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Why it’s important to have a routine for change

The ability to keep changing is a skill like any other. The more you practise it, the better you become at it

As the country went into lockdown overnight, businesses were forced to quickly develop a response. It was clear that for many businesses the response would mean a sharp departure from business as usual.

Most leadership teams had no previous experience of anything quite like this. In private conversations, senior leaders shared how different this is. Yet with no previous experience of what to do when everything changes, many organizations did find their way to do amazing things at a speed that even they were surprised by.

This could all be simply a series of events that happened in a moment of time, and as that moment of time passed, the events became just a memory. Or organizations could use this as an opportunity to further hone their responsiveness.

For those who succeed, the crisis could prove an important training for future change. A stream of research shows that organizations which are successful at navigating change have routines for change they regularly practice.

The ability to keep changing is a skill like any other. The more you practise it, the better you become at it. Perhaps it should come as no surprise that like many other skills, it can be developed and honed.

While in this case, the pandemic and lockdown acted as an external shock that required an immediate response, there will be many more external shocks in the coming years. The twin forces of exponential technology and globalization mean that the world we are living in is changing faster than ever before, and this needs organizations that can keep pace.

If we can learn the art of being agile, we emerge from this crisis stronger than before. So, what has characterized great responsiveness?

One is a leadership commitment to something bigger than the crisis. This may have been commitment to a belief in helping society, like repurposing factories to make sanitizers, or it may have been a commitment to a long-term strategy such as bringing fitness to every home. A strong shared commitment is energizing and provides an anchor in uncertain times.

An eagerness to experiment is also integral to adapting and responding. If something sounded like a good idea, leaders were keen to try it out. Unlike traditional strategy discussion where much information was needed for decisions, they seem to be inclined to give good ideas a shot to see where they go. This is coupled with quick, frequent check-ins to maintain momentum in the team, and having short meetings for brainstorming, sharing information and decision-making.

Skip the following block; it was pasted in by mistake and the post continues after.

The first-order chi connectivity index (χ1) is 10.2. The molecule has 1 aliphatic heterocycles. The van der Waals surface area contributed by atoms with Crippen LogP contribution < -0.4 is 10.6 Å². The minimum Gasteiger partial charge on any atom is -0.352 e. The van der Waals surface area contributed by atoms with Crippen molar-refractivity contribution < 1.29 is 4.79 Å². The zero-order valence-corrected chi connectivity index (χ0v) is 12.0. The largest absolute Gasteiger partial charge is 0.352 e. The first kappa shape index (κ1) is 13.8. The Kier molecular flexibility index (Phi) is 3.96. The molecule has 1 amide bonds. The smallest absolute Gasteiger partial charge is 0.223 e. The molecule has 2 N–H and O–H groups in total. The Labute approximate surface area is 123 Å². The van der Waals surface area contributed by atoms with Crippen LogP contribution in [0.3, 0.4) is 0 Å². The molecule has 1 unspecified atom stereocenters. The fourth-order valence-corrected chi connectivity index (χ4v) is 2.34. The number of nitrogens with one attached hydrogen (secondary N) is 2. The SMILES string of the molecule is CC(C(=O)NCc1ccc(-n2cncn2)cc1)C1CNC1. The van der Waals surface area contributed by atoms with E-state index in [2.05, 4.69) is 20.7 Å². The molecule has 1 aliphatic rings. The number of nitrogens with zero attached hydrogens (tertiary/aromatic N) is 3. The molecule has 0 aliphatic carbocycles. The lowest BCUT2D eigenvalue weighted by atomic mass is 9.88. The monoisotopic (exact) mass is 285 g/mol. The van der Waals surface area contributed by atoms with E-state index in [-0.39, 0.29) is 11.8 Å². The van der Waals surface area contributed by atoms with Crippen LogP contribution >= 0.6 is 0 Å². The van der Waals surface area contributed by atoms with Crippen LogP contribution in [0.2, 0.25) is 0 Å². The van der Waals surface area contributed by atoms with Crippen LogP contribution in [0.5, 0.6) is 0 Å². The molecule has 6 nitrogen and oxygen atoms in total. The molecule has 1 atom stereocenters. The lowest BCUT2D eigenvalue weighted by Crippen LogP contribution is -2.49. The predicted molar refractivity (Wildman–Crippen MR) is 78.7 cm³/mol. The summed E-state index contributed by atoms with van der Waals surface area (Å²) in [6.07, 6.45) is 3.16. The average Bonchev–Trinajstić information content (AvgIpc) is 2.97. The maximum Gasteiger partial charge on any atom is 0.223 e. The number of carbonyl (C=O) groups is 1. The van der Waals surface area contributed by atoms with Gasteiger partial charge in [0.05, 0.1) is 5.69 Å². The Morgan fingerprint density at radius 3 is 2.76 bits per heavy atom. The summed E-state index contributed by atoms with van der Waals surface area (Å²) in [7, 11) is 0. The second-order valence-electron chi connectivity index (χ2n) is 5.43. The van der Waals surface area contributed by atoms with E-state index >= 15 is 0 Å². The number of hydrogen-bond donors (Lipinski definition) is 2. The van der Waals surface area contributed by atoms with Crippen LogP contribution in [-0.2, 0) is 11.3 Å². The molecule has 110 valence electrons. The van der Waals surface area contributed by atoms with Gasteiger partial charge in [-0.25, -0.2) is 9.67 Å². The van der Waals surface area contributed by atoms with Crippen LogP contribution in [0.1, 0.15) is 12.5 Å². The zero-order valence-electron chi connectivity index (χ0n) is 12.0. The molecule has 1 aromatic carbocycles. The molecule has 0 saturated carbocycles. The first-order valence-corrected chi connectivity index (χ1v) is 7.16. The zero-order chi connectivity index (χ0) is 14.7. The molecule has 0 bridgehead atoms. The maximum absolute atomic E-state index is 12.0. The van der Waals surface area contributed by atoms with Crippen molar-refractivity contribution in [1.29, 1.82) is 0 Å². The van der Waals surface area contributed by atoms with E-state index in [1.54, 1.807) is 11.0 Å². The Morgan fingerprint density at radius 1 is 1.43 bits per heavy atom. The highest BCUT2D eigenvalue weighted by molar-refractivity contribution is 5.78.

To do this, leaders create an environment of psychological safety that makes it easy to express new ideas. We now know that this is key to organizational responsiveness because people hesitate to offer any ideas, particularly different ideas, when they fear ridicule or indifference.

This ties into being comfortable with walking through the fog to find answers. As the crisis unfolded, no one had sure answers, and it would have been a mistake to pretend otherwise. The most responsive organizations were able to accept the fog and continue on within it.

While leadership team members represented an area of expertise, they were also comfortable putting that aside while searching for a solution. This allowed a chief human resource officer to have been part of finding a business solution, or a manufacturing head suggesting new products. Holding roles lightly allows a far faster pooling of expertise.

This, of course, leads to high levels of energy and pride about accomplishment. Some of the leaders I spoke to were almost bursting with pride at how quickly they had accomplished so much. “We have done in just four weeks what our founders expected we would do in four months".

As businesses open up, some organizations will return stronger than before. They have understood how to create the culture and rhythm for creative responsiveness. Others may just return, with few lessons learnt and with a desire to get back to the way things were. Which one will you be?

Shalini Lal is the co-founder of Unqbe, a think tank and advisory firm focused on the future of work.

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